Not in the tawdry, unmentionable way. Shame on you for thinking that. But in the sense that what could have been an unmitigated disaster turned out to be relatively tame. Hurricane Irene spared New York City the full force and damage of what could have happened. I think that the reaction of the city government was a bit much, particularly given the end results. But, in retrospect, shutting down the transit system and coordinating all of the various parts of the city government provided an excellent training opportunity for perhaps a bigger incident, and not necessarily weather related. The fact of the matter is that New Yorkers would never stand for a wholesale shutdown and rehearsal of the emergency response capabilities, so this storm, even though it turned out to be relatively light, gave us what amounts to a practice run. God help us that we ever need it, but in the event we do, I’m sure that we’ve garnered valuable knowledge as to what to do, and how to do it better next time. Well done Mayor Bloomberg and Governor Cuomo.
In an editorial in my old hometown paper, the Jackson Citizen Patriot, an old family friend Judge Chad C. Schmucker makes the argument with a colleague for budget cuts to the court system in the state of Michigan. And in his piece, he uses, wonder of wonders, figures and facts.
I have to admit, even though Judge Schmucker is a Republican, and I clearly am not, I’m in total agreement with him. Instead of engaging in a rhetorical flexing of muscles and demonstrations of ideological purity, he makes a rational, pragmatic argument as to how municipalities and states are able to save taxpayer resources to have a more effective government. Judge Schmucker uses numbers and logic, as opposed to the usual howls of outrage that we’ve accustomed ourselves to, coming from both the right and the left. The right typically decries any cuts that have to do with defense or law and order, and the left is vehemently opposed to any sort of cuts that have to do with entitlements. Democrats are usually open to some cuts, but not to the extent that we’re going to need, and Republicans, at least on the federal level, are unified in their opposition to even modest raises in tax rates, particularly for the rich.
My hat’s off to Judge Schmucker. He’s the rare civil servant making the rare argument that is, dare I say, common sense. This is doubly refreshing in a day and age when many, if not most of our civic leaders have taken complete leave of their senses. Mazel tov to Judge Schmucker and his position.
And the storm appears to have passed in New York. The skies aren’t nearly as threatening, the rain has subsided significantly and the winds have calmed. Hurricane Irene was downgraded from a category one hurricane to a tropical storm. For all of the preparations and manufactured panic that the Bloomberg administration appears to have injected into the media and population, what a bunch of hoopla, and all, pretty much for nothing.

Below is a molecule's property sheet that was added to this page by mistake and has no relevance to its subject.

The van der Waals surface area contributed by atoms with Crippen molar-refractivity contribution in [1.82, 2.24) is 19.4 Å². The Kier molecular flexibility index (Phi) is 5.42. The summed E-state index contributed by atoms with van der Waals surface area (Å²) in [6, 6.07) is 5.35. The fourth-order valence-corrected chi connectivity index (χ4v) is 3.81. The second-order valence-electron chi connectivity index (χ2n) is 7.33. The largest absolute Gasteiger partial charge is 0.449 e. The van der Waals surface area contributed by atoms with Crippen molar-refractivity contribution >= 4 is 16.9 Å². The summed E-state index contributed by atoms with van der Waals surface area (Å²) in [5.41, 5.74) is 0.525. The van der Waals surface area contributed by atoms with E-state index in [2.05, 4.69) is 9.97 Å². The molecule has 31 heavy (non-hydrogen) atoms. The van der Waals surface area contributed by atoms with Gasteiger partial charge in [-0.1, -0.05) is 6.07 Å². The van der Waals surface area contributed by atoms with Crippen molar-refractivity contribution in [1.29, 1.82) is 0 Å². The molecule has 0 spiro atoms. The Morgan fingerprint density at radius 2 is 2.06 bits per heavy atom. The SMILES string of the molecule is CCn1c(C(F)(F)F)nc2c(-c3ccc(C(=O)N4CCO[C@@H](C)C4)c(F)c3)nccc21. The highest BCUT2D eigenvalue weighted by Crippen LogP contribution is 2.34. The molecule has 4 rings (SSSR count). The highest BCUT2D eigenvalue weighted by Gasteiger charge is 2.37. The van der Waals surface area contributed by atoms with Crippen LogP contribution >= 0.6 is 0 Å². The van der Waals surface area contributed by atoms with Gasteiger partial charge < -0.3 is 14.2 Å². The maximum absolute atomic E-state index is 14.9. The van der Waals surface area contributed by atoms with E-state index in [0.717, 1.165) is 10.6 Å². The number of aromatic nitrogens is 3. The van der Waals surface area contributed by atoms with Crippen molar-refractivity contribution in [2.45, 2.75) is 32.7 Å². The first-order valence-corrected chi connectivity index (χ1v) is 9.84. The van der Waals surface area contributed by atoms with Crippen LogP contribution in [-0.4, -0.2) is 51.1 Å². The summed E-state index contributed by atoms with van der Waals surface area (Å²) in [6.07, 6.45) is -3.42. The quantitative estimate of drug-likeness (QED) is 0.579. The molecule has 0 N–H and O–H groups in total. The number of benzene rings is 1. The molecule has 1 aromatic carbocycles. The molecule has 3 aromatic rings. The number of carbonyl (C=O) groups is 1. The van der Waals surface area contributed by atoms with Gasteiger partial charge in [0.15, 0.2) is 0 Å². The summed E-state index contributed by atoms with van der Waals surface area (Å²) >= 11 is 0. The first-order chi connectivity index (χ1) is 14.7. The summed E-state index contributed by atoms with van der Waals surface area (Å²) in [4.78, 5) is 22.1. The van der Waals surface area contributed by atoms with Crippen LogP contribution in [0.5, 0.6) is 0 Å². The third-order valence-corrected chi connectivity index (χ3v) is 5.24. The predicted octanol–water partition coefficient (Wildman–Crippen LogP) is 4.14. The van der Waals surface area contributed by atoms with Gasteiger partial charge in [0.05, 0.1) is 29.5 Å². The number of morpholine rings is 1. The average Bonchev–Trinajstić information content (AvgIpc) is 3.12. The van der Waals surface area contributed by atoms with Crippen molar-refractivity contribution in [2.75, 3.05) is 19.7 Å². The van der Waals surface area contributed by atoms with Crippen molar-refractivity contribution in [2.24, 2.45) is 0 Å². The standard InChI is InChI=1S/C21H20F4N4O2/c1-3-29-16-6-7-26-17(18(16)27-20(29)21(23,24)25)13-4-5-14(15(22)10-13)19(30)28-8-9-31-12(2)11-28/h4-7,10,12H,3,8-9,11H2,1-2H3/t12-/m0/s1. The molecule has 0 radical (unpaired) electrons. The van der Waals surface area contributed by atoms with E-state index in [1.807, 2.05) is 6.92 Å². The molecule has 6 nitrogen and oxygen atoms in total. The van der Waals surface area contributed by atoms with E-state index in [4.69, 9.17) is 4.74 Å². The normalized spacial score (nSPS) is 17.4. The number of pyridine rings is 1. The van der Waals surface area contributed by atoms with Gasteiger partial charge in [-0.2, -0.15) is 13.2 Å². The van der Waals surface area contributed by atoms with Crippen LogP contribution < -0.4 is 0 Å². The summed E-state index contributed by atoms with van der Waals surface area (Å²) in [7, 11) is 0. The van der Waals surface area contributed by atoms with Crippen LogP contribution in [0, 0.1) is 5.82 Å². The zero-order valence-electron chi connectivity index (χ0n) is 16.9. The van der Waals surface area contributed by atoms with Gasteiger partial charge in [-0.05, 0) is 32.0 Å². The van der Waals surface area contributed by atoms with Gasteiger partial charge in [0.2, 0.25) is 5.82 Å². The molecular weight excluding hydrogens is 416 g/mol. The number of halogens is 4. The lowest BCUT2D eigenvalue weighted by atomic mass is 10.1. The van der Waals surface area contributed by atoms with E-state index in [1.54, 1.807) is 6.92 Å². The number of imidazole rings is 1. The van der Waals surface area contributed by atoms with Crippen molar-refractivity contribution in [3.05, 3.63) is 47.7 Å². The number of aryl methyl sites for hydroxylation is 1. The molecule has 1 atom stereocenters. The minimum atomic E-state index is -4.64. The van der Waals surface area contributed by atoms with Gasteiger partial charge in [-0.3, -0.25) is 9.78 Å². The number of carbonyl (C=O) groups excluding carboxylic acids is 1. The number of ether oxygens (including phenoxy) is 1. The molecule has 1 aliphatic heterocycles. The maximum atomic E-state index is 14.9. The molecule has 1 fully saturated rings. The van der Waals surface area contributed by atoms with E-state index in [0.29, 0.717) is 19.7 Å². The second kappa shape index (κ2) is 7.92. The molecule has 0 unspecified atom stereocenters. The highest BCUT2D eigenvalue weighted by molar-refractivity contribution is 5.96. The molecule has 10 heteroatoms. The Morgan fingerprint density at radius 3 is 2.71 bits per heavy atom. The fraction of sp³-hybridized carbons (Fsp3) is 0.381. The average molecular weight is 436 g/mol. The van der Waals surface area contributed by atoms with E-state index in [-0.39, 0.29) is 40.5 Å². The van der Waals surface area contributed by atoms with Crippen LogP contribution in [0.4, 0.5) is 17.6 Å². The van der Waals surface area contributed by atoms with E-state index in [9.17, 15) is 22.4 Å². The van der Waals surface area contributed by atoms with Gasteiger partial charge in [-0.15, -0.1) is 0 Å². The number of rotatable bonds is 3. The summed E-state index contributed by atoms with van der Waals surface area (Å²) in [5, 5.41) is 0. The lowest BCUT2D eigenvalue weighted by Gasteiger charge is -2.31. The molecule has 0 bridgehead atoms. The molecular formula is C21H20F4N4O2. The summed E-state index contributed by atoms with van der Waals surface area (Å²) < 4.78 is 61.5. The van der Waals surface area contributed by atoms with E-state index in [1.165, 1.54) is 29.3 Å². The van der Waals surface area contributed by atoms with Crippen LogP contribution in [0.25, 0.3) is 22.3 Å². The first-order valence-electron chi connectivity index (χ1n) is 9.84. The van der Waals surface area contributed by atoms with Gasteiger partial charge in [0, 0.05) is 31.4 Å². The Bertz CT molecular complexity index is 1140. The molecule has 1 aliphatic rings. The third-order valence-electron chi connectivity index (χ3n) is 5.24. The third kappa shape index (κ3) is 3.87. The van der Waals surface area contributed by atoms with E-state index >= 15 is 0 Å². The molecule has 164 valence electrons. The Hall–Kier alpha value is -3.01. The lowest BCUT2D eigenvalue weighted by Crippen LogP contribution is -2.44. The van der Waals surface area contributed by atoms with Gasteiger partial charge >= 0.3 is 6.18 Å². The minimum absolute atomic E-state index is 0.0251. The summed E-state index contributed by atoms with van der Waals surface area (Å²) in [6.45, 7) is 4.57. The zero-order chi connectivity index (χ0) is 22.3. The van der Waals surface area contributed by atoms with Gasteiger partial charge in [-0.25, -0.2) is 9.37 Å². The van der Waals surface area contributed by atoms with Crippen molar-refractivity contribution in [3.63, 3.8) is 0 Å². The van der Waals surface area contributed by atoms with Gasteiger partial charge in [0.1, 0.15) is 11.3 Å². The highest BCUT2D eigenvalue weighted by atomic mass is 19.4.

For those of you that are interested in reading up on New York’s hurricane history, this will make an interesting read. Batten down the hatches, it’s going to be wet out there.
Hurricane Irene slammed into the east coast of the United States today, making landfall near Morehead City, NC. The storm was downgraded by the National Hurricane Center in Miami to a category one storm, meaning that maximum wind speed will be at 85 m.p.h. Low-lying sections of New York City were evacuated, forcing 300,000 residents from their homes. New York City transit also announced a full cancellation of service beginning today at noon. Sounds serious, right? It does, but frankly, I’m not that concerned. As with most things I write about, it has to do with politics. This past winter, when New York was pounded by the thunder blizzard, as I like to call it, Mayor Mike Bloomberg was slammed in the press for a lack of preparation and the resulting chaos that ensued. This time, I think the city is erring on the side of caution. so as not to have to go through the public relations disaster they started this year fending off. You also have to remember that we’re talking about a city that just had a earthquake earlier in the week. So, yes, we’re a bit rattled, and New Yorkers are always a notoriously neurotic/paranoid bunch, so we’re jittery to begin with. But, I’m sure that everything here will be alright come Monday morning.
No, they don’t. But Muammar Gaddafi sure did. To think that the biazarro strongman of Libya could get any stranger pushes the limits of the imagination, but of course the Colonel doesn’t fail to disappoint. Gaddafi had, in his hastily abandoned compound, a photo album filled solely with picture after picture of former Secretary of State Condoleezza Rice. Weird, weird, weird. But, about par for the course for Muammar. If he’s missed, it’ll be solely for the entertainment value he provided the community of political junkies. But it’s a small price to pay for six million people getting rid of an insane despot.
Gov. Rick Perry (R-TX) has surpassed former Gov. Mitt Romney (R-MA) in the most recent Gallup Poll released Wednesday. I welcome this development. Not because it puts the GOP in a stronger position, quite to the contrary. Perry is essentially a encore of George W. Bush, a hard right conservative, fundamentalist Christian Texas governor. For as much as people aren’t happy with President Obama’s performance, were Perry to snag the nomination, electing him would be akin to electing Barry Goldwater in 1964. Ideologically rigid and pure, yes, but nearly guaranteed to lose in the general election, and not only lose, but lose in a landslide. Basically, he takes second place in terms my dream candidates to square off against the President, right after nutso Rep. Michele Bachmann (R-MN). So, mazel tov to the GOP. The way it looks now, you’re doing the heavy lifting for us Democrats. Many thanks. Keep up the good work.